Now that the 11th Division had made their effort, and failed, the 2nd South Midland Brigade (commanded by Brigadier-General Earl of Longford) was sent forward from its position of readiness behind Yilghin Burnu, in the hope that they might yet restore the fortunes of the day. This brigade, in action for the first time, encountered both bush fires and musketry without flinching, but the advance had in places to be almost by inches, and the actual close attack by the Yeomen did not take place until night was fast falling. On the left they reached the foremost line of the 29th Division, and on the right also they got as far as the leading battalions. But, as soon as it was dark, one regiment pushed up the valley between Scimitar Hill and Hill 100 (on Ismail Oglu Tepe), and carried the trenches on a small knoll near the centre of this horseshoe. The regiment imagined it had captured Hill 100, which would have been a very notable success, enabling as it would the whole of our line to hang on and dig in. But when the report came in some doubt was felt as to its accuracy, and a reconnaissance by staff officers showed that the knoll was a good way from Hill 100, and that a strongly-held semi-circle of Turkish trenches (the enemy having been heavily reinforced) still denied us access to the top of the hill. As the men were too done, and had lost too heavily to admit of a second immediate assault, and as the knoll actually held would have been swept by fire at daybreak, there was nothing for it but to fall back under cover of darkness to our original line. The losses in this attack fell most heavily on the 29th Division. They were just under 5,000.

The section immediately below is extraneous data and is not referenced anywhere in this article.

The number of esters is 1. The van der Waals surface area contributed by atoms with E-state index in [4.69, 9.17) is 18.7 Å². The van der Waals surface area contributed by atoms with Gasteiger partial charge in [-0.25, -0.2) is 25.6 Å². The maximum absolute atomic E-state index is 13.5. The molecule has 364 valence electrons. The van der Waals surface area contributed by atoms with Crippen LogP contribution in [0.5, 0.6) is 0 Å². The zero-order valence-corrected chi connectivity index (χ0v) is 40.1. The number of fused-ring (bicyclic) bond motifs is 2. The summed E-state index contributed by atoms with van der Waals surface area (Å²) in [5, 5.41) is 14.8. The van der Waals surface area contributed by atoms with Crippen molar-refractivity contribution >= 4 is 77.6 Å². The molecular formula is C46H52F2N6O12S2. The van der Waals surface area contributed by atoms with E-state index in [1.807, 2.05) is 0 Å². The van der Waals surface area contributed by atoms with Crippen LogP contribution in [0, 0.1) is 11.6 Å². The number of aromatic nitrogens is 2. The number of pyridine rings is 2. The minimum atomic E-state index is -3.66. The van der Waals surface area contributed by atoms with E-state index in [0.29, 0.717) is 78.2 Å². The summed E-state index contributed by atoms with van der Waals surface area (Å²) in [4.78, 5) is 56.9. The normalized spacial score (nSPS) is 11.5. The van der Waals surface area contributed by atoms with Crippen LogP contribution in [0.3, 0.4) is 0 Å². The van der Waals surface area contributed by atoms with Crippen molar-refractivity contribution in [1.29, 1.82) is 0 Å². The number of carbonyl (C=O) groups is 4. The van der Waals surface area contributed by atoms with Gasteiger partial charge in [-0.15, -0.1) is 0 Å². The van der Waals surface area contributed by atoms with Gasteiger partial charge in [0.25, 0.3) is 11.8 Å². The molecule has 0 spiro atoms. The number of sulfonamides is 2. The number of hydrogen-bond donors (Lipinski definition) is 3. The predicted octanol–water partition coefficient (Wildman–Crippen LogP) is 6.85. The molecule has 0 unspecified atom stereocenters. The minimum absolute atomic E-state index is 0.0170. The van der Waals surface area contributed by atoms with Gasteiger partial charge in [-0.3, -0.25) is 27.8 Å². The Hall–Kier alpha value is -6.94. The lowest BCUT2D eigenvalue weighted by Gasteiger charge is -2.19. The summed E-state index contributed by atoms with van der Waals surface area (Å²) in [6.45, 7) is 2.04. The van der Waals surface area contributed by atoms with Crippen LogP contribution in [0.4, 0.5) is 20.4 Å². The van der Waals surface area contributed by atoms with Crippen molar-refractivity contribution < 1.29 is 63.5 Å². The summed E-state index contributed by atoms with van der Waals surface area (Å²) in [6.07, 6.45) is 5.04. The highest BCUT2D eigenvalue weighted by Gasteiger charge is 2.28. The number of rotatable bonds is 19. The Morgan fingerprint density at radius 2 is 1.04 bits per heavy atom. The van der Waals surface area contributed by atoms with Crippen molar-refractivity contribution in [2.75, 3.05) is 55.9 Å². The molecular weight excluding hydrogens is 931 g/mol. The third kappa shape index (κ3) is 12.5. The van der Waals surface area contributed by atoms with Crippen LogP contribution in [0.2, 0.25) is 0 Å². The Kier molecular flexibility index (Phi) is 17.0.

I am sorry not to be able to give more detail as to the conduct of individuals and units during this battle. But the 2nd South Midland Brigade has been brought to my notice, and it consisted of the Bucks Yeomanry, the Berks Yeomanry, and the Dorset Yeomanry. The Yeomanry fought very bravely, and on personal, as well as public, grounds I specially deplore the loss of Brigadier-General Earl of Longford, K.P., M.V.O., and Brigadier- General P. A. Kenna, V.C., D.S.O., A.D.C.